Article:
Over 100 Ohio cities filed a lawsuit on November 16 against the state challenging the municipal income tax provisions in House Bill 49 (H.B. 49) and House Bill 5 (H.B. 5)— specifically, the centralization of return filing and collection of municipal net profits taxes by the Department of Taxation.
Proponents for municipal reform believe that leveraging resources of the Department of Taxation will ultimately benefit businesses and help cities grow. Under the municipal income tax reform provisions, non-individual taxpayers can elect to file returns and remit taxes with the Department of Taxation online through the Ohio Business Gateway. Municipal income tax reform has often been a hot topic for discussion, in hopes of streamlining a cumbersome process for businesses that operate in multiple cities.
According to the lawsuit, though, certain amendments and enactments within the 3,384 page bill, among other things, purport to:
- Confiscate 0.5% of net profit tax receipts from the cities
- Deprive cities the ability to audit tax filings, contest claims for refund, and inspect taxpayer books and records of taxpayers that have made the election without court order
- Designate the Tax Commissioner as administrator of all municipal net profits taxes for electing taxpayers
- Give the Tax Commissioner rulemaking authority to govern the terms and conditions under which municipal tax professionals may inspect the Tax Commissioner’s net profit tax records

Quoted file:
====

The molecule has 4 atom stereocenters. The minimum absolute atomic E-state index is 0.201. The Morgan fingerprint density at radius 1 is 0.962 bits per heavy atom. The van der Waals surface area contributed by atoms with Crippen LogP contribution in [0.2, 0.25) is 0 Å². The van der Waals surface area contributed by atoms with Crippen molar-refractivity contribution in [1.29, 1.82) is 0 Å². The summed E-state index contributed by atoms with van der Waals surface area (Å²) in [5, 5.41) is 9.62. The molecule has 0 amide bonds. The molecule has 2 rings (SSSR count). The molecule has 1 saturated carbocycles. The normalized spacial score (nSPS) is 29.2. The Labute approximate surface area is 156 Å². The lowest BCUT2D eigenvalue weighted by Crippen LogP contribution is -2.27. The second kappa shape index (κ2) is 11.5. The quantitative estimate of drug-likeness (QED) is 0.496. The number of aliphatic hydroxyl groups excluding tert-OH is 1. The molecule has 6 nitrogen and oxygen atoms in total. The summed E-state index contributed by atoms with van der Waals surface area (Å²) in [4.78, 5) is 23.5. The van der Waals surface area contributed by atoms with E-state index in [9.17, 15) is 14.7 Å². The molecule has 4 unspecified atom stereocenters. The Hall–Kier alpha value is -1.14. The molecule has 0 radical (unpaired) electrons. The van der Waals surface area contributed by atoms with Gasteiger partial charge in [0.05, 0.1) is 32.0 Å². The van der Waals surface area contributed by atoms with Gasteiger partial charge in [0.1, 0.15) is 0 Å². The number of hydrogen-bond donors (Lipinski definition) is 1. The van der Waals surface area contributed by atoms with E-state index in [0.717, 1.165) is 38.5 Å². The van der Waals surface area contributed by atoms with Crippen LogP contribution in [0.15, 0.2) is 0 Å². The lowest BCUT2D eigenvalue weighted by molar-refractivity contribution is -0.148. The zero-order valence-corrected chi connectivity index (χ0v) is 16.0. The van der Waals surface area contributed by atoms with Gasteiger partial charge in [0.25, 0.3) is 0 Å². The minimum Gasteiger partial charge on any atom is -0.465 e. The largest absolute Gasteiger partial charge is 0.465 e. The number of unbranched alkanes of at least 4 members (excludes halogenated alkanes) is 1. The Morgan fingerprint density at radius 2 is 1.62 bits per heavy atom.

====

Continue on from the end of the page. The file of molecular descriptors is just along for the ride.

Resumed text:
The lawsuit alleges the provisions of H.B. 49 and H.B. 5 violate the special “Home Rule Amendment” which grants municipalities under Section 3, Article XVIII of the Ohio Constitution, the authority to self-govern and adopt and enforce regulations when not in conflict with general laws. Laws may be passed to limit the power of municipalities to levy taxes as to prevent abuse of power. But H.B. 49 municipal income tax provisions, according to the suit, usurp for the state the local self-government power to tax, administer, audit and receive net profit taxes.
Additionally, the suit alleges that the primary purposes of H.B. 49 is “to make operating appropriations for the biennium and to provide authorization and conditions for the operation of state programs.” The administration and collection of net profits taxes is not related to state operating appropriations. Section 15(D), Article II of the Ohio Constitution requires that no bill contain more than one subject, and that the subject be clearly expressed in its title. According to the suit, a “blatant disunity” exists between the municipal income tax provisions and the primary purpose of the bill.
H.B. 49 is the state’s omnibus biennial budget bill and became law effective June 29, 2017. H.B. 5 became law effective March 23, 2015.
Registration is now open for the 2018 tax year for the option to file one municipal net profit tax return for all jurisdictions through the Ohio Business Gateway. The Gateway is currently undergoing a modernization and work is ongoing integrating the municipal net profit filings with the system.
Considering the uncertainty of the outcome of the recently filed suit, the decision to elect to file with the state may be difficult and should not be taken lightly. Let the state and local tax professionals at Skoda Minotti help. Please contact Ben Dalesandro at 330-668-1100 or email Ben with any questions.